SAV present around Holly Neck at the mouth of the Middle River and around
BACK RIVER (flight lines 48, 49, 50)
No SAV noted.
PATAPSCO RIVER (flight lines 51-55)
No SAV noted, including none at Shallow Creek where Peter Bergstrom has
done a lot of transplanting (I can see Peter's 3 cages in the photos)
MAGOTHY RIVER (flight lines 54, 55, 56, quads 023, 024)
SAV present along shoreline from Shore Acres to Ulmsteads Pt., and at the
mouth of Forked Creek, along an area called Wilson Wharf. Beds present
along the west side of Gibson Island, Magothy Narrows, Inner Harbor, the
mouth of Cornfield Creek and along Long Pt., Dobbins Is., Hickory Pt. and
at the mouth of Park Creek.
SEVERN RIVER (flight lines 56, 57 and 58, quad 023)
SAV present ONLY along the shoreline from just south of Aisquith Creek and
Rays Pond to Eaglenest Pt. at Sullivan Cove.
SOUTH RIVER (flight lines 58 and 59)
No SAV noted on the photographs.
RHODE AND WEST RIVERS (flight lines 58 and 59)
No SAV noted on the photographs.
LOWER PATUXENT RIVER (flight lines 61-62)
No SAV noted on the photographs.
UPPER POTOMAC RIVER (301 bridge to DC - flight lines 118-133, quads 028, 034, 039, 040, 047, 048, 055, 056, 057, 064, 065)
SAV abundant in many sections of the segment. SAV beds patchy to dense
along the entire shoreline of the mainstem from Maryland Point to Port
Tobacco River as well as along both shorelines of this river and very dense
beds in Nanjemoy Creek, although there is less SAV than in 1999. Large bed
across from Maryland Point on the Virginia side is absent this year. SAV
beds are present in Potomac and Aquia Creeks. There has been a significant
increase in SAV along the shoreline from the mouth of Aquia Creek to
Quantico, including in Chopawamsic Creek and around Chopawamsic Island.
There are scattered SAV beds in Quantico Creek, a few SAV beds in Belmont
and Occoquan bays, scattered SAV beds in Gunston Cove, dense beds along
mainstem just below Hallowing Pt., and a new, medium dense bed on shoal
area at mouth of Dogue Creek and along the shoreline of the creek. Dense
SAV beds begin around Mt. Vernon and continue to the bridge, but are
especially dense in the cove off Belle Haven marina. A new patchy bed has
appeared in the middle of the river just south of the cove coming out of
Belle Haven marina!
SAV on eastern shore starts at Smith Pt. and is very dense in Wades and
Mallows bay, and is very dense in Chicamuxen Creek. There are dense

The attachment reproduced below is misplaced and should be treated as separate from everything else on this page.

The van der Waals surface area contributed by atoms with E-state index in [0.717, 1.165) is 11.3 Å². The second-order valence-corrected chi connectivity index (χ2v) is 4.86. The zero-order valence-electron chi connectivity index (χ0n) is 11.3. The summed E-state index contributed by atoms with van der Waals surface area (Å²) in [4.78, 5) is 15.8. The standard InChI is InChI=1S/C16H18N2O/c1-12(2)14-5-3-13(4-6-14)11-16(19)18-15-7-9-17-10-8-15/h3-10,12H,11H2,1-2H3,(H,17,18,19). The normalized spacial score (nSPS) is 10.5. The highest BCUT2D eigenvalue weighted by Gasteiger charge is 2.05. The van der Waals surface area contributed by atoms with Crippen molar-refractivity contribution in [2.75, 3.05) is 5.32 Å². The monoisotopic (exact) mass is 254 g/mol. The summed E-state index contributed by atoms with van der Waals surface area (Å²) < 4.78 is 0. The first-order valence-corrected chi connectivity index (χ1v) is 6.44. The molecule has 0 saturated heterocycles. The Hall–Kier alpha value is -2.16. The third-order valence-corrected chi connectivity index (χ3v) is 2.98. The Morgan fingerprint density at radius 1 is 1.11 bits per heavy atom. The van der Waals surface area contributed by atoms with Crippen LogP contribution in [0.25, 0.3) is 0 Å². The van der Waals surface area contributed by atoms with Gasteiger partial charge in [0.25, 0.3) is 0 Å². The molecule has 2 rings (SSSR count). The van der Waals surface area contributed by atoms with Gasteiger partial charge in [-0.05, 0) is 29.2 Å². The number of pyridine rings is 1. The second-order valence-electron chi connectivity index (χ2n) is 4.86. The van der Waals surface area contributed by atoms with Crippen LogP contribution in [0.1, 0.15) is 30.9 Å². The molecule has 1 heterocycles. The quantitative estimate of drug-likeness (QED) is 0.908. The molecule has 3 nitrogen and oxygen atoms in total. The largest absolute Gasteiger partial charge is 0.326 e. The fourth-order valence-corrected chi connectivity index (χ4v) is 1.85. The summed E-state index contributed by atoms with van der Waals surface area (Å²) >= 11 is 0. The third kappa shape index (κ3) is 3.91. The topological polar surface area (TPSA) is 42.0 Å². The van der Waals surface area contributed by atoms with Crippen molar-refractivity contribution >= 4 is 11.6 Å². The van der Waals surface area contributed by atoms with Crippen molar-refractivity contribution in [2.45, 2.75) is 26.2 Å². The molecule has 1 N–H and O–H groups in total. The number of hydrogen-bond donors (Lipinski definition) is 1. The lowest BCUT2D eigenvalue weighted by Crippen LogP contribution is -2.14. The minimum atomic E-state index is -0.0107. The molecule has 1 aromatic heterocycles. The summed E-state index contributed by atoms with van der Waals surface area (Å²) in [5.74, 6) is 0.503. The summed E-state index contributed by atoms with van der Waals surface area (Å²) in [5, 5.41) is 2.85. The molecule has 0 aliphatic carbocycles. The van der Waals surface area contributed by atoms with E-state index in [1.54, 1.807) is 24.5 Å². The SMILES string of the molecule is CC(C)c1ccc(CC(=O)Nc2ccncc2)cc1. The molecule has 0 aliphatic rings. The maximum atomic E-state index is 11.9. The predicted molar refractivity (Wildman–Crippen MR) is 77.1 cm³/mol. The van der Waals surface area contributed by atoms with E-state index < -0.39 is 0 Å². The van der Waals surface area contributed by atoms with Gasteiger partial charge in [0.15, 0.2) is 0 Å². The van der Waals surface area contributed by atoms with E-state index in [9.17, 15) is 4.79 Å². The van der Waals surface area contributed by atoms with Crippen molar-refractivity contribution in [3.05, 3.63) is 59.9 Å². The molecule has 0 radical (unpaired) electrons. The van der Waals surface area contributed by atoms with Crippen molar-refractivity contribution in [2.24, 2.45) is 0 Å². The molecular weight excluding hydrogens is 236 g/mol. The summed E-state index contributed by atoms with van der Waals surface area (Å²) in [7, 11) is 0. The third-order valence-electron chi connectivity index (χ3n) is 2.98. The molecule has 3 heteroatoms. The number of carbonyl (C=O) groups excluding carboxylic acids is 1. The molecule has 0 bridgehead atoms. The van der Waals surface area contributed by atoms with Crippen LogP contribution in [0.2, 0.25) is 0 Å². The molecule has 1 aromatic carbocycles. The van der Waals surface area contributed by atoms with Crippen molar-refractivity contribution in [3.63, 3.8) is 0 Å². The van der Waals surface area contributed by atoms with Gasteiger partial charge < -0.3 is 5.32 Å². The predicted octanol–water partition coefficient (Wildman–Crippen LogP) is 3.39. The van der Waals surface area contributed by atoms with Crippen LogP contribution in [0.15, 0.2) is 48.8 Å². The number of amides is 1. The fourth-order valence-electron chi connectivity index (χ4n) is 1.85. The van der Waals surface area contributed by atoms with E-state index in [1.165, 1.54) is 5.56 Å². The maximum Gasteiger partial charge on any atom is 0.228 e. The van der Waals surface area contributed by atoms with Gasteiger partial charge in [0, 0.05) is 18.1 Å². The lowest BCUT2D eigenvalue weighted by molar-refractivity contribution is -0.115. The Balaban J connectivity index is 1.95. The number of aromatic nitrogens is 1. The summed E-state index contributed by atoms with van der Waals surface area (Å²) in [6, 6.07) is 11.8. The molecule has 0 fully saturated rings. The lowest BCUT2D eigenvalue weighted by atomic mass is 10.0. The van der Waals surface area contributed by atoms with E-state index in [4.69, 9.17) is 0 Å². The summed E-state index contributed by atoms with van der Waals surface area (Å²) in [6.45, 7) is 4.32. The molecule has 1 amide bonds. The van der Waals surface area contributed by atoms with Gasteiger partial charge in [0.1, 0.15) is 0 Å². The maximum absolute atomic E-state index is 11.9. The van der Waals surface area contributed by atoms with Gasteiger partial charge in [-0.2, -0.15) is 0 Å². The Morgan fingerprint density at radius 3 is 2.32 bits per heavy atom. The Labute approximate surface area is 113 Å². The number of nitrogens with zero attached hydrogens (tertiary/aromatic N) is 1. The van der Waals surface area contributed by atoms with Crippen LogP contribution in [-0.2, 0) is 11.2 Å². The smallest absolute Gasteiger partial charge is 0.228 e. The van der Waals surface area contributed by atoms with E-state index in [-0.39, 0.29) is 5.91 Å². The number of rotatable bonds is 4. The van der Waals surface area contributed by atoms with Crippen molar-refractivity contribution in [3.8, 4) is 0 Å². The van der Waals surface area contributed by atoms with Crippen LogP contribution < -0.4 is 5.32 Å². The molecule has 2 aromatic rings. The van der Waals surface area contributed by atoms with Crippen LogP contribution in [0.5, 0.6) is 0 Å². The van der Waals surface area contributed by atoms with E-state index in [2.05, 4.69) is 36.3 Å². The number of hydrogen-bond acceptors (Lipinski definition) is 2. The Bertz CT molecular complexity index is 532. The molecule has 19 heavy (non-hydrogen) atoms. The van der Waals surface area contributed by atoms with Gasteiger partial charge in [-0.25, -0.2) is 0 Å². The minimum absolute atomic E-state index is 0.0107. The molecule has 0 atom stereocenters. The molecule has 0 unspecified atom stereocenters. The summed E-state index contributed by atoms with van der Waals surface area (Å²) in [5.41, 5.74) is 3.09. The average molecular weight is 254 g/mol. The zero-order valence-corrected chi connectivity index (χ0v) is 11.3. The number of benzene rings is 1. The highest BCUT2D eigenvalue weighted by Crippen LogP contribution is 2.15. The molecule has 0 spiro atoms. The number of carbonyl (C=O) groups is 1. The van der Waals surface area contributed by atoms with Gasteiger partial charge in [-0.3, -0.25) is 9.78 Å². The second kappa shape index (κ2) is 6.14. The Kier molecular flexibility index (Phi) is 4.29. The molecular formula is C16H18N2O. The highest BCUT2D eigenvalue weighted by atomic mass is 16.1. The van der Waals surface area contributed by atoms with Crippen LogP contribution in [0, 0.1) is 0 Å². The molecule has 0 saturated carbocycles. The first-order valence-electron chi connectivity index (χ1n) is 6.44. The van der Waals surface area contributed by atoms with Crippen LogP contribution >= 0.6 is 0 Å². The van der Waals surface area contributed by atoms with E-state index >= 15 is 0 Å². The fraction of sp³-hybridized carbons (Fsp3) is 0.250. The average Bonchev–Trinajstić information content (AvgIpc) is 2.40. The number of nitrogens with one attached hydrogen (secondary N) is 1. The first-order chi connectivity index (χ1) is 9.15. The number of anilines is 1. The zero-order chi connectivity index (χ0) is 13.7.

fringing beds along both shores of Mattawoman Creek, and medium dense to
dense fringing beds along the shoreline to Broad Creek and up into Smoot
Bay, with dense beds in Piscataway, Swan, and Broad creeks.
SAV in the area by DC down to the bridge is incredible!!!! The large bed
above and below the bridge is as large and dense as it has ever been. The
large bed just south of the airport has continued to expand to the south of
the approach pier, and beds along the shoreline adjacent to the airport are
also dense and continuous. Beds are present in the middle of the river
across from the airport. Beds adjacent to Roosevelt Island are as dense as
ever. Dense fringing SAV adjacent to East Potomac Park to the Tidal Basin,
just up from East Potomac Park. Many of the smaller beds noted in past
years are also present and very dense. There are dense fringing beds from
the Blue Plains plant to the mouth of the Anacostia River, but little SAV
in the Anacostia River.
LOWER POTOMAC RIVER (flown earlier - see the July
16 aerial update)
UPPER RAPPAHANOCK RIVER (flight lines 142-147, quads 200, 201)
There are small fringing SAV beds visible around Otterburn Marsh, Drakes
Marsh, Horsehead Pt., and in a small marsh just above Gingoteague Creek.
PAMUNKEY RIVER (flight lines 151 and 152, quads 225, 228, 230)
The only notable beds are adjacent to the marshes around the Pamunkey
MIDDLE AND UPPER JAMES RIVER (flight lines 153-165, quads 127, 128, 135, 210)
The only SAV beds noted this year are in the Chickahominy River and Upper
If you would like information on a specific site in any of these locations,
or if you have any ground data that supports what we are observing on the
photographs, please e-mail us at VIMS or give us a call.
Please share this with any other interested individuals or groups.
I just wanted to pass along a report of my Severn River SAV searches
this weekend. I got out both Sat and Mon mornings at low tides which
were about 1 foot lower than normal lows (due to N winds), and in the
river I was able to see the bottom quite well 1 foot down. There was
no sign of widgeon grass including short form in any of the formerly
dense beds on the SW shore from Epping Forest up to Brewer's Pond. The
Sherwood Forest jetty enclosure photographed by David Wallace contains